The following code is from a web application that allows users access to an interface through which they can update their password on the system. In this environment, user passwords can be managed using the Network Information System (NIS), which is commonly used on UNIX systems. When performing NIS updates, part of the process for updating passwords is to run a make command in the /var/yp directory. Performing NIS updates requires extra privileges.
Example Language: Java
... System.Runtime.getRuntime().exec("make"); ...
The problem here is that the program does not specify an absolute path for make and does not clean its environment prior to executing the call to Runtime.exec(). If an attacker can modify the $PATH variable to point to a malicious binary called make and cause the program to be executed in their environment, then the malicious binary will be loaded instead of the one intended. Because of the nature of the application, it runs with the privileges necessary to perform system operations, which means the attacker's make will now be run with these privileges, possibly giving the attacker complete control of the system.
Server allows client to specify the search path, which can be modified to point to a program that the client has uploaded.
Phases: Architecture and Design; Implementation
Strategy: Attack Surface Reduction
Hard-code the search path to a set of known-safe values (such as system directories), or only allow them to be specified by the administrator in a configuration file. Do not allow these settings to be modified by an external party. Be careful to avoid related weaknesses such as CWE-426 and CWE-428.
When invoking other programs, specify those programs using fully-qualified pathnames. While this is an effective approach, code that uses fully-qualified pathnames might not be portable to other systems that do not use the same pathnames. The portability can be improved by locating the full-qualified paths in a centralized, easily-modifiable location within the source code, and having the code refer to these paths.
Remove or restrict all environment settings before invoking other programs. This includes the PATH environment variable, LD_LIBRARY_PATH, and other settings that identify the location of code libraries, and any application-specific search paths.
Check your search path before use and remove any elements that are likely to be unsafe, such as the current working directory or a temporary files directory.
Use other functions that require explicit paths. Making use of any of the other readily available functions that require explicit paths is a safe way to avoid this problem. For example, system() in C does not require a full path since the shell can take care of it, while execl() and execv() require a full path.
Use monitoring tools that examine the software's process as it interacts with the operating system and the network. This technique is useful in cases when source code is unavailable, if the software was not developed by you, or if you want to verify that the build phase did not introduce any new weaknesses. Examples include debuggers that directly attach to the running process; system-call tracing utilities such as truss (Solaris) and strace (Linux); system activity monitors such as FileMon, RegMon, Process Monitor, and other Sysinternals utilities (Windows); and sniffers and protocol analyzers that monitor network traffic.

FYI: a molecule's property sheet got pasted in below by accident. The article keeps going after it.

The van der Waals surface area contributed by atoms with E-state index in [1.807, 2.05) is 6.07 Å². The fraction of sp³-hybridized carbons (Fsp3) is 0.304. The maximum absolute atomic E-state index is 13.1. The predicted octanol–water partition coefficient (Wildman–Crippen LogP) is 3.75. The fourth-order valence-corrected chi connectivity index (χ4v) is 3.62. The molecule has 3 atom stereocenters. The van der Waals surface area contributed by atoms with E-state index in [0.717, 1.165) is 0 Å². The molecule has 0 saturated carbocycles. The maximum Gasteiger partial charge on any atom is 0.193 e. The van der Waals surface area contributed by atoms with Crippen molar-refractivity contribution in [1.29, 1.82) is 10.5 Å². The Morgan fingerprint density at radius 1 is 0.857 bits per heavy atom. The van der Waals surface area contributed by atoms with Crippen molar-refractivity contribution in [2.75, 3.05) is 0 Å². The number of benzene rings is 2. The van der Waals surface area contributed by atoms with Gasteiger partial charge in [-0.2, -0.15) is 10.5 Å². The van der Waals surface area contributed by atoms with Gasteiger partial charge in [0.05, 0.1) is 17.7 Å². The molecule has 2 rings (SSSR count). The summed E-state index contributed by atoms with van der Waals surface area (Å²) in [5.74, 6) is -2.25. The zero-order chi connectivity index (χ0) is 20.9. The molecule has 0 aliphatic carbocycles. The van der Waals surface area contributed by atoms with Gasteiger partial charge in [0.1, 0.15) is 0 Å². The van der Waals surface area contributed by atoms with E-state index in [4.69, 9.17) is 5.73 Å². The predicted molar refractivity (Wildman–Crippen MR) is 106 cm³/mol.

Attach the monitor to the process and look for library functions and system calls that suggest when a search path is being used. One pattern is when the program performs multiple accesses of the same file but in different directories, with repeated failures until the proper filename is found. Library calls such as getenv() or their equivalent can be checked to see if any path-related variables are being accessed.
Automated Static Analysis
Use automated static analysis tools that target this type of weakness. Many modern techniques use data flow analysis to minimize the number of false positives. This is not a perfect solution, since 100% accuracy and coverage are not feasible.
Use tools and techniques that require manual (human) analysis, such as penetration testing, threat modeling, and interactive tools that allow the tester to record and modify an active session. These may be more effective than strictly automated techniques. This is especially the case with weaknesses that are related to design and business rules.
This MemberOf Relationships table shows additional CWE Categories and Views that reference this weakness as a member. This information is often useful in understanding where a weakness fits within the context of external information sources.
[REF-207] John Viega and
Gary McGraw. "Building Secure Software: How to Avoid Security Problems the Right Way". Chapter 12, "Trust Management and Input Validation." Pages
317-320. 1st Edition. Addison-Wesley. 2002.
[REF-112] Michael Howard and
David LeBlanc. "Writing Secure Code". Chapter 11, "Don't Trust the PATH - Use Full Path Names" Page
385. 2nd Edition. Microsoft. 2002.